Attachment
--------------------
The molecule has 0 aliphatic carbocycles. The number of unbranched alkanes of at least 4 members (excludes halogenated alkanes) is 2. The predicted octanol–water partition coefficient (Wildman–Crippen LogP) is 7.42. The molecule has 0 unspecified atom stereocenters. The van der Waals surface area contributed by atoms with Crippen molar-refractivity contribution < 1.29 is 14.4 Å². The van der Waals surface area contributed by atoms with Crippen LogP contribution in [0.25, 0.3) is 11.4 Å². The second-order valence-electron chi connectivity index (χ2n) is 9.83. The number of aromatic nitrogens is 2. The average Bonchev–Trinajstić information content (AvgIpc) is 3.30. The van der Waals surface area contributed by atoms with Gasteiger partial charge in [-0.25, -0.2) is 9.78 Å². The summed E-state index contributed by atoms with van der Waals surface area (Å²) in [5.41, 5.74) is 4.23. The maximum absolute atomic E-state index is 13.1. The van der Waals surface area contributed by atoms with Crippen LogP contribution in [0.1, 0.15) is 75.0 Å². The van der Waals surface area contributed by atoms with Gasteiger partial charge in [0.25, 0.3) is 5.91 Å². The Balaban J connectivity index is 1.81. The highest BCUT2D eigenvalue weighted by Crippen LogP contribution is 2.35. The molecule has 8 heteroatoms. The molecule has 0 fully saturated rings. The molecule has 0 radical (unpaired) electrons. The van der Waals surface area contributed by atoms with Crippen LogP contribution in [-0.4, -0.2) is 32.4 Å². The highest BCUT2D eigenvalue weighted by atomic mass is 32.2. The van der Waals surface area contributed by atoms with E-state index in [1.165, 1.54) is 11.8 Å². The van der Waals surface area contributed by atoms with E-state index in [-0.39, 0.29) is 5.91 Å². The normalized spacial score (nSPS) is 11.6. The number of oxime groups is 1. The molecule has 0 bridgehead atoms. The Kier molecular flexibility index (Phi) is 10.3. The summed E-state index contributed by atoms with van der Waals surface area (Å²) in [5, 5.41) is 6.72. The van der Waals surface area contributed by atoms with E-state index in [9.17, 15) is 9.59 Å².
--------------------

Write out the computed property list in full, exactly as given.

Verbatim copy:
The molecule has 0 aliphatic carbocycles. The number of unbranched alkanes of at least 4 members (excludes halogenated alkanes) is 2. The predicted octanol–water partition coefficient (Wildman–Crippen LogP) is 7.42. The molecule has 0 unspecified atom stereocenters. The van der Waals surface area contributed by atoms with Crippen molar-refractivity contribution < 1.29 is 14.4 Å². The van der Waals surface area contributed by atoms with Crippen LogP contribution in [0.25, 0.3) is 11.4 Å². The second-order valence-electron chi connectivity index (χ2n) is 9.83. The number of aromatic nitrogens is 2. The average Bonchev–Trinajstić information content (AvgIpc) is 3.30. The van der Waals surface area contributed by atoms with Gasteiger partial charge in [-0.25, -0.2) is 9.78 Å². The summed E-state index contributed by atoms with van der Waals surface area (Å²) in [5.41, 5.74) is 4.23. The maximum absolute atomic E-state index is 13.1. The van der Waals surface area contributed by atoms with Crippen LogP contribution in [0.1, 0.15) is 75.0 Å². The van der Waals surface area contributed by atoms with Gasteiger partial charge in [0.25, 0.3) is 5.91 Å². The Balaban J connectivity index is 1.81. The highest BCUT2D eigenvalue weighted by Crippen LogP contribution is 2.35. The molecule has 8 heteroatoms. The molecule has 0 fully saturated rings. The molecule has 0 radical (unpaired) electrons. The van der Waals surface area contributed by atoms with Crippen LogP contribution in [-0.4, -0.2) is 32.4 Å². The highest BCUT2D eigenvalue weighted by atomic mass is 32.2. The van der Waals surface area contributed by atoms with E-state index in [1.165, 1.54) is 11.8 Å². The van der Waals surface area contributed by atoms with E-state index in [-0.39, 0.29) is 5.91 Å². The normalized spacial score (nSPS) is 11.6. The number of oxime groups is 1. The molecule has 0 bridgehead atoms. The Kier molecular flexibility index (Phi) is 10.3. The summed E-state index contributed by atoms with van der Waals surface area (Å²) in [5, 5.41) is 6.72. The van der Waals surface area contributed by atoms with E-state index in [9.17, 15) is 9.59 Å².